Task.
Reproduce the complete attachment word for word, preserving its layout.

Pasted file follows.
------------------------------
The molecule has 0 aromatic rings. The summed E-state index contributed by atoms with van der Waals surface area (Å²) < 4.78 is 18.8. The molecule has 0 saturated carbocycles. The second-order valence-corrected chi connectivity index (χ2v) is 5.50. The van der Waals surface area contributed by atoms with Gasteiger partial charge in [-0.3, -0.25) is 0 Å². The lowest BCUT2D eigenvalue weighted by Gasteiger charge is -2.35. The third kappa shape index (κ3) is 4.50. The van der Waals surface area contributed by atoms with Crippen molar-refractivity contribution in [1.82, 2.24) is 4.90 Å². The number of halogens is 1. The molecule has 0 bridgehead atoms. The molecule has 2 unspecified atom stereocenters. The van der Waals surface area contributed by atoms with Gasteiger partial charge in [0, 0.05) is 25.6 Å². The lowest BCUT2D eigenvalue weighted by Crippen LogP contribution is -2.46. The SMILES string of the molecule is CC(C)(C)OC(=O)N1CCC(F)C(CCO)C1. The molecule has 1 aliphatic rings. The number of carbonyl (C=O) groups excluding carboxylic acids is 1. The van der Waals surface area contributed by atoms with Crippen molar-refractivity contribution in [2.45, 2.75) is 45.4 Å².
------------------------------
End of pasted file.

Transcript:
The molecule has 0 aromatic rings. The summed E-state index contributed by atoms with van der Waals surface area (Å²) < 4.78 is 18.8. The molecule has 0 saturated carbocycles. The second-order valence-corrected chi connectivity index (χ2v) is 5.50. The van der Waals surface area contributed by atoms with Gasteiger partial charge in [-0.3, -0.25) is 0 Å². The lowest BCUT2D eigenvalue weighted by Gasteiger charge is -2.35. The third kappa shape index (κ3) is 4.50. The van der Waals surface area contributed by atoms with Crippen molar-refractivity contribution in [1.82, 2.24) is 4.90 Å². The number of halogens is 1. The molecule has 0 bridgehead atoms. The molecule has 2 unspecified atom stereocenters. The van der Waals surface area contributed by atoms with Gasteiger partial charge in [0, 0.05) is 25.6 Å². The lowest BCUT2D eigenvalue weighted by Crippen LogP contribution is -2.46. The SMILES string of the molecule is CC(C)(C)OC(=O)N1CCC(F)C(CCO)C1. The molecule has 1 aliphatic rings. The number of carbonyl (C=O) groups excluding carboxylic acids is 1. The van der Waals surface area contributed by atoms with Crippen molar-refractivity contribution in [2.45, 2.75) is 45.4 Å².